She shrugged again, leaning in close, "To some. Since when has some-one else's religion stood in the way of your profits?" She reached out and stroked his ear tenderly, "I thought you were a Ferengi."
He gently took the stone from her hand, "Oh, I am, my dear, I am. And I make it a rule never to part with latinum until I've thoroughly checked the merchandise." He opened a drawer behind the bar and pulled out a Ferengi tricorder, running the sensor over the stone and frowning at the results, "This is…well, this is…" he looked up at her in bewilderment, "What isthis?"
She smiled, "You tell me."
"The tricorder doesn't recognise it." He smacked his hand against the instrument with an impatient growl, "it can't even make a close comparison with any known mineral."
He dropped the tricorder back into the drawer and held up the stone to examine it closer, "These are not Vulcan Blood Stones."
She picked up another of the gems and rolled it between finger and thumb, "Probably not."
He took the gem from her and returned it to the bag with the others, pulling the drawstring tight and sliding it across the bar towards her, "Then why would I pay eight bars of latinum to acquire them?"
She pushed the bag back to him with a sigh, "Because you want to know what they are. Because you enjoy the thrill of the unknown…"
He shook his head and pushed it right back, "Not that much, I don't."
She took his hand and devoured him with her eyes, closing his unresisting fingers around the pouch of gems and breathing huskily into his now quivering ear, "And because Iwill be grateful."
He swallowed, "How grateful?"
She flicked a fingernail lightly against the inside of his lobe, bringing a delighted shudder from the hapless Ferengi, "Very…grateful…"
And so it was, with a final glass of champagne and five bars of latinum more than he was originally willing to pay, Quark's libido talked him into becoming the proud owner of twelve green stones.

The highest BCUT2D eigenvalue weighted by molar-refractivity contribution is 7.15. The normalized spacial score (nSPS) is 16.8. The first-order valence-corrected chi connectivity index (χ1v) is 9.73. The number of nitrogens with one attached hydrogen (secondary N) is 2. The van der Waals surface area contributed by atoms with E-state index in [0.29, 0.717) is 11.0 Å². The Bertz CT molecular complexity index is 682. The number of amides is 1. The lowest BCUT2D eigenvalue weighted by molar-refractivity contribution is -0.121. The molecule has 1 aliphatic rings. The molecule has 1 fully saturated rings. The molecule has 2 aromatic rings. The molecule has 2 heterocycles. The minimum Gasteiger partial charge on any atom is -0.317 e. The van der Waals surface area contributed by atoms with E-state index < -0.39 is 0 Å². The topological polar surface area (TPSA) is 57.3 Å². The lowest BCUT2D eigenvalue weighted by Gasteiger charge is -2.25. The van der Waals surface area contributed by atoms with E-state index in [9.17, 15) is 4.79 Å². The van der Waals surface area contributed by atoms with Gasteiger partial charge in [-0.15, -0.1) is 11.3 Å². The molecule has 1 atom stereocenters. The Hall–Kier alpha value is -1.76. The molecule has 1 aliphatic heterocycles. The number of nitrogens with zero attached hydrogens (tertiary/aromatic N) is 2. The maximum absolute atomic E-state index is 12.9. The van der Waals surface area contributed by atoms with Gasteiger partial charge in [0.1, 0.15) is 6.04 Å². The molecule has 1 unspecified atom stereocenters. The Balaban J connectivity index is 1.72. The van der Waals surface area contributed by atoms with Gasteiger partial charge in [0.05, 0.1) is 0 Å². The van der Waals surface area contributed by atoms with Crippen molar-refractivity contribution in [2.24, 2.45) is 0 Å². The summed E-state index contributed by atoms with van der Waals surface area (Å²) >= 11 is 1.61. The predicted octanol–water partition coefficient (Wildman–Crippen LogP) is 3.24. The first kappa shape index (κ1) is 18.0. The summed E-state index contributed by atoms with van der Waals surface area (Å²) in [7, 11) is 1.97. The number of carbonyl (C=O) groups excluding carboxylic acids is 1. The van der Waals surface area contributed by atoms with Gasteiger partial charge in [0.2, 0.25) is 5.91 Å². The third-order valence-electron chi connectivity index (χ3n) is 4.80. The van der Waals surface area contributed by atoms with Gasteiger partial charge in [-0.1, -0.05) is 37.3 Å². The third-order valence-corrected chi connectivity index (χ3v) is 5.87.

Twelve beautifulgreen stones.
Twelve beautifulgreen stones that could not be found anywhereon Bajor.
Twelve beautiful…green…worthless, completely unsellable…chunks of …rock.
He watched the mercenary sway out of the bar and knew that he would never see her again. Ah, well, it didn't hurt to let lust get in the way of business once in a while and he could probably pick up at least fifteen bars for the stones on the open market if only…
If only a certain Ensign Andrews could be kept preoccupied with other business.
He turned to face her with an oily smile, one hand discreetly opening the drawer below the bar whilst the other knocked the pouch of stones off of the bar and into its depths, "Chief Andrews! Always a pleasure!"
She was staring at him in a disturbingly Odo-like manner, her head slightly to one side as she twisted the corner of her mouth into a scowl, "Hand them over."
Damn the woman! Ever since the runabout accident she had ruined deal after deal for him by quoting Bajor's excessive salvage laws at the top of her voice and scaring off opportunity after opportunity. If he didn't know better he would think she was on some kind of personal vendetta.
He spread his hands in innocence, "Hand them over? Hand what…oh, you want a drink? Shame on you - drinking on duty…"he tutted softly and reached for a glass.
Andrews' hand clamped around his wrist, "Salvage laws are verystrict and I have no time for people who break them."
He let go of the glass and looked up at her in shock, "And quite rightly so! Why only the other day I was saying…"
"Enough, Quark. The woman you did business with is a mercenary - a salvage hunter. Anything she may have sold you is credited under salvage law and illegal." She held out her hand, "Give me the stones."
"But I paid…"